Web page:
Teotihuacan

Teotihuacan

After 12 years, I return. My uncle, sister and I arranged for our Uber driver from the previous day to take us there, wait a few hours and take us back to the city. Unfortunately he avoided the toll road and the ride ended up being longer than it should’ve been. We finally arrived ready to rid ourselves of our cagey confines.

On the way in was a museum which wasn’t there during my last visit. It was small but well laid out and informative. The to-scale model of ancient Teotihuacan was impressive and helped but the place in perspective. I learned that the indigenous people that built the city modeled it as a representation of the cosmos. The larger pyramid the sun, the lesser the moon. The Moon at the end or head of the avenue of the dead. This placement got me thinking. It wasn’t stated anywhere but maybe the inhabitants of the city viewed the moon as their Hades. For many cultures the the land of the dead is below the earth’s surface. Maybe the original people there believed it was an outerworld instead of an underworld. You live you life by the abundance of the sun and when you die you join in the slow trot down the avenue of the dead direction the moon. According to archaeological evidence, the original inhabitants burn the city down themselves. Others inhabited it throughout the centuries after that. The city was deserted when the Spanish arrived. Maybe they had already joined the avenue on the other side of this plane. I used to always confuse Teotihuacan and Tenochtitlan. Nevermore Lenore.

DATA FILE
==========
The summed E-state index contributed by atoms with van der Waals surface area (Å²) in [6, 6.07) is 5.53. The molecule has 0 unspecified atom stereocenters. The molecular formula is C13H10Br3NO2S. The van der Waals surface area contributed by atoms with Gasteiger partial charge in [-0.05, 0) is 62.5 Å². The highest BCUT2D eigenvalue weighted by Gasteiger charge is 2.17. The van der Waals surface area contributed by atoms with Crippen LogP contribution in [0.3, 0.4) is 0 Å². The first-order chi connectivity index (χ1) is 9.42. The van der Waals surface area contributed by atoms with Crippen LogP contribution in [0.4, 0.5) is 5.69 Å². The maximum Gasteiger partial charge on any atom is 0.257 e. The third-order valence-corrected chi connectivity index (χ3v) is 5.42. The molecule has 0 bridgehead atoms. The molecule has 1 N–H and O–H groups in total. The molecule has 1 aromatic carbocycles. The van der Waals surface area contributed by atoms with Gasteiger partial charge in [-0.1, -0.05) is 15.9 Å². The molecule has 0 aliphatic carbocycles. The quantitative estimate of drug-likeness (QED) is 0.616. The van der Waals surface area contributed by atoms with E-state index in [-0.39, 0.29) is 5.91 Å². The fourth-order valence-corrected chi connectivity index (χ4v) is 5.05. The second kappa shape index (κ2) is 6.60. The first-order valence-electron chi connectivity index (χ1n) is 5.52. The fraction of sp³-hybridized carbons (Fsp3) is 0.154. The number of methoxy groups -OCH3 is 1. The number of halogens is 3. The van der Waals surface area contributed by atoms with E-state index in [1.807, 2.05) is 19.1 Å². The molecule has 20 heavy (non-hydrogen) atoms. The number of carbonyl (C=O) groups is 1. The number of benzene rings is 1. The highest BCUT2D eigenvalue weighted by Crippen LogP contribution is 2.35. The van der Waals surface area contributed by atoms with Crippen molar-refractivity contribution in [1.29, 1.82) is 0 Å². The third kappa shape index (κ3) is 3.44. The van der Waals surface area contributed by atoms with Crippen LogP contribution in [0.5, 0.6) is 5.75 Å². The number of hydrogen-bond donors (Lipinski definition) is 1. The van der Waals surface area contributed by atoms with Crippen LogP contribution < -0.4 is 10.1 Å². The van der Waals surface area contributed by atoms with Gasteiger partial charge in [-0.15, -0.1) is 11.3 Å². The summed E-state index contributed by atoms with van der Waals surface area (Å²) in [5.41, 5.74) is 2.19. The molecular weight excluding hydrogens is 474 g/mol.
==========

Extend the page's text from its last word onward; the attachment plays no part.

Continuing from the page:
Teotihuacan museum

Teotihuacan model

Teotihuacan museum

We made our way to el Piramide del Sol. A huge line wrapped all about the western edge of the enormous base. My uncle kept grumbling something along the lines of: “Back in my day there was no line. This is crazy.” I too didn’t remember waiting in any line during my last visit, but I thought it was funny him spouting that iconic old-man phrase. The line did take quite a long time. While in line my sister bought this jaguar-head whistle than when operated correctly made the sound of a jaguar growl and roar. The trick is to pronounce a Spanish ‘r’, or trilled /r/, while simultaneously creating a small passage with your other hand that covers the small opening at other end of the apparatus. Our attempts didn’t sound quite like those of the men selling them but we got close a few times.

Teotihuacan whistle

Once at the summit I realized that since I had last been there ‘they’ had added concrete with jagged rocks. It was not comfortable to stand much less sit up there for more than a few minutes. I’m sure this was intentional. Many cities push out their homeless populations in a similar way. They add bars in the middle of park benches so no one can sleep there or they fence off areas under bridge overpasses. I’m not a fan of these not-so-subtle ‘fuck-offs.’ There was a line on the steep decline down as well.

Pyramid of the Sun

Much further down the main ancient avenue was el Piramide de la Luna. I found it much more enjoyable there. Because of it’s distance away from the entrances, only a small fraction of people made the trek there after scaling the Sun. The summit of the Moon is flat and there are many nice edges to sit legs dangling. The view is breathtaking from that vantage point.